Long before the days of social media and online petitions graffiti has been used as an expressive display against the corporate and political powers that be.
When I say graffiti, I don’t mean the multi-coloured and three dimensional ‘tagging’ and artwork that you see aside canal towpaths and scrapyards, I’m talking about early graffiti, hand written messages and slogans written by anarchists and underdogs across the county.
I picked up a couple of books on this subject ‘The writing on the wall’ by Roger Perry and ‘Graffiti’ by Richard Freeman. These fascinating books show a number of early images of graffiti from the 1960s through to the 1970s. Amongst the nonsensical written messages and slogans, there are pictures of graffiti addressing racism, capitalism, greed and inequality, daubed across the walls and bridges of our inner cities and suburbs.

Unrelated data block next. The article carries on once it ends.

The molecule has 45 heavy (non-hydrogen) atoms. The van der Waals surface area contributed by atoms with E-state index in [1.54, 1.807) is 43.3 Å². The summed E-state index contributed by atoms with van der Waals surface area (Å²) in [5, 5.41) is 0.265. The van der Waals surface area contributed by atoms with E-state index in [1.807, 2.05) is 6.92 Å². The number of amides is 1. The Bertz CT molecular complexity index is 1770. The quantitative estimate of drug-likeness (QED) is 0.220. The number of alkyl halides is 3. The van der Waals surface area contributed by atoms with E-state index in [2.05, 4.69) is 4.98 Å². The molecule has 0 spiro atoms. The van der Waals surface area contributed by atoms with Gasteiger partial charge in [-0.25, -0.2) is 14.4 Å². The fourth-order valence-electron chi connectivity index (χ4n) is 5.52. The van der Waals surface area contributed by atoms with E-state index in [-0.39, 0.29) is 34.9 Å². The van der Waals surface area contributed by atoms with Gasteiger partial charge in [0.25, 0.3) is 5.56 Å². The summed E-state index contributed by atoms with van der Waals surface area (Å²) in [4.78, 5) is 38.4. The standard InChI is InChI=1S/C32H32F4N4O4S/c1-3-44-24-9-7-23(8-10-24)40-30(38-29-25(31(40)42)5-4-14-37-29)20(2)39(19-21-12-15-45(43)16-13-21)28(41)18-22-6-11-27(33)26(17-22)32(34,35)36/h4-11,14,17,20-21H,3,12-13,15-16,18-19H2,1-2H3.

These images got me intrigued and made me want to dig deeper and uncover more images of this nature. A high number of the images uncovered come from the turbulent Thatcher years, where tensions were high and the disenfranchised youth and unemployed expressed their anger and feelings towards the Tory government and authorities of the era.
There is something about a these images that make you think about the message being put across and what became of the people behind them.